Six Alternatives to Book Reports

When I was a kid, I hated book reports. I hated filling out a form describing what I read. I wasn’t a fan of artsy crafty alternatives, like cereal box projects or dioramas. What I did love, though, was geeking out on what I read. I loved arguing about who was better, what they should have done, etc. I loved making mash-ups and fan fiction. So, with that in mind, I have created some visual writing ideas that are alternatives to the standard book report.

This allows students to explore their favorite trends in books.
What makes this fun is that kids get to rethink the role of the setting in the book. Sometimes it helps to start with a simpler question like, “How did the setting shape the character?” However, this is a more creative variant of that question.
I love the notion of universes colliding and characters exploring their shared experiences. 
I’ve always thought it would be cool if Ira Glass would interview the entire Weasely family. 
The antagonist is arrested at the end of the book. Write a question-and-answer interrogation.
Write a review. Consider things like the plot and pacing (did it keep you engaged?), the characters (did they actually develop and were they realistic?) the setting (was it a place you would wand to be?), and the author’s writing style. 


I have a few other ideas that I’ve never tested out. I’m not sure if they would work well.
  • Create a TED Talk from the perspective of one of the characters. 
  • Enter the world of your story and write an editorial about the character’s actions.
  • Look at the Periodic Table of Storytelling and identify the tropes.
  • Write a movie pitch for your book. Explain how the movie will be similar and different and why it might work well in that format.
  • Just add ninjas. Retell the story with ninjas. How does that change the work?

If you find the visual writing ideas intriguing, they are part of a larger social publishing platform called Write About.

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19 thoughts on “Six Alternatives to Book Reports

  1. Just wondering what makes a "visual prompt"? Is it just the act of pasting the text instructions over a picture? Couldn't you do the same with virtually any writing assignment, including an old-fashioned book report?

    1. That's a good question. In some cases, the visual drives the prompt. For example, I could take the second picture and write, "Your story takes place here instead." In other cases, the visual prompt provides an aesthetic backdrop that allows the students to pay closer attention to the words.

      I bring this up, not because they are visual, but because they are different from the traditional book reports of "Tell me what you read" or "summarize the plot." What makes these different isn't that they are visual, but that they are a little more creative than typical book reports.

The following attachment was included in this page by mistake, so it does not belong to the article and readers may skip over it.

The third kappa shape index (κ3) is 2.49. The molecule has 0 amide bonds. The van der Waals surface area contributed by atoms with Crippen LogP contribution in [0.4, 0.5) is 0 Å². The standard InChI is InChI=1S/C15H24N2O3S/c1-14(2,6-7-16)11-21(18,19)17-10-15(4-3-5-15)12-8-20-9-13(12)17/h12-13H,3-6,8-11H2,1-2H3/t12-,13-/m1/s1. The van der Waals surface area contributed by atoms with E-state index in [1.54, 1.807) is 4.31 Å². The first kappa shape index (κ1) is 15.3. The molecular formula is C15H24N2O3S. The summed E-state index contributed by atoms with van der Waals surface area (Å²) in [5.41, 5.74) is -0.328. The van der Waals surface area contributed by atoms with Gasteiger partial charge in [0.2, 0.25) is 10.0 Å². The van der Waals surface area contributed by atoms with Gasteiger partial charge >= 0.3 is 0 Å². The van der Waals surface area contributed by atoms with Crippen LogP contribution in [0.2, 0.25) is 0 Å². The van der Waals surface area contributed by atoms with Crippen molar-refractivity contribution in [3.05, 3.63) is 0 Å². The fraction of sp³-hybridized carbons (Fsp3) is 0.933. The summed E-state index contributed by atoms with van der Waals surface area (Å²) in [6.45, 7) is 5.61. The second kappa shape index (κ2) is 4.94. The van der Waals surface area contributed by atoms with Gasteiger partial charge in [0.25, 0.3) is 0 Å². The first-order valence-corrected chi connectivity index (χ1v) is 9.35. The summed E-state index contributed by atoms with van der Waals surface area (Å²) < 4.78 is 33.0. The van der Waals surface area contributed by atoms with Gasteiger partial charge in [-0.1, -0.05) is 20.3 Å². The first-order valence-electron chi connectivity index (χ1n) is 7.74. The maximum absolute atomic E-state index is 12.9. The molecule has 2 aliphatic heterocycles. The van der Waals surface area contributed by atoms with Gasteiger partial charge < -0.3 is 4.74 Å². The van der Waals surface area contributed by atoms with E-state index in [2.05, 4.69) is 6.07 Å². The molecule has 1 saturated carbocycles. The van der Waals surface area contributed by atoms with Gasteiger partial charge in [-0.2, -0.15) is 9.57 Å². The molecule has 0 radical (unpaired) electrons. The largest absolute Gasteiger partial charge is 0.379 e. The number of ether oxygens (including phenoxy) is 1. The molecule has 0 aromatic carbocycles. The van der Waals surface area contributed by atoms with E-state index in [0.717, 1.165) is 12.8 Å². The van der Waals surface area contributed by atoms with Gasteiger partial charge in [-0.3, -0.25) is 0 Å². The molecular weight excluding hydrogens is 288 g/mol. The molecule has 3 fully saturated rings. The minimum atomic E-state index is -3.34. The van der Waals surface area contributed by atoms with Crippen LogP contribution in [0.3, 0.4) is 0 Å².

2. No offense, John, but I don't see what makes these special. It's really no different than just a bunch of words on a paper. I was expecting real alternatives. You just came up with a list of questions and you're still asking kids to do a book report. It's not very impressive in my humble opinion.

    3. Let me try this again. What makes these "alternatives" is not that they are a different activity, but a different set of questions. I never claimed that they were innovative and amazing. I just figured that I would share them with the world.

    4. I think the benefit is that we are asking for more from our students. Instead of just writing about what they read and answering basic questions, we are tapping into higher level thinking by challenging our students to DO something with what they read. By making these small changes in the way we question our kids, we are giving them the chance to apply what they've learned and create something new. Very nicely done. Posting a link to my instructional technology blog and adding most of the slides to my visual writing prompt PowerPoint (I'm skipping the first one and the alien face might be too much for the little ones, but the rest are great for my purposes). Thanks for sharing and for the Creative Commons License!

    5. I agree with Mrs. Davis. These require students to delve much deeper into the book and think about the elements in a completely different way. I can already hear the groans of students being challenged! I think these could be used for small group discussions about a class read – it would spur lively conversation for sure.

  2. I'll be sharing this with teachers. I was very excited when students started sharing book reports they'd done using tools I'd suggested in my library lessons. But the reports were the same old "I liked it when…" or "I recommend this book because…" just using shiny new tools! These prompts would require a bit more thinking, as Mrs. Davis pointed out in a comment above. Even if they were used to spur discussion instead of as prompts for written responses, they'd hopefully shift the way students respond to the book.

    Thanks for this, John!

  3. Interesting recast of book-driven writing prompts. I would really like to see you think (write through) a student sample and model how you would use the writing to assess students' thinking, reader and writing skill.

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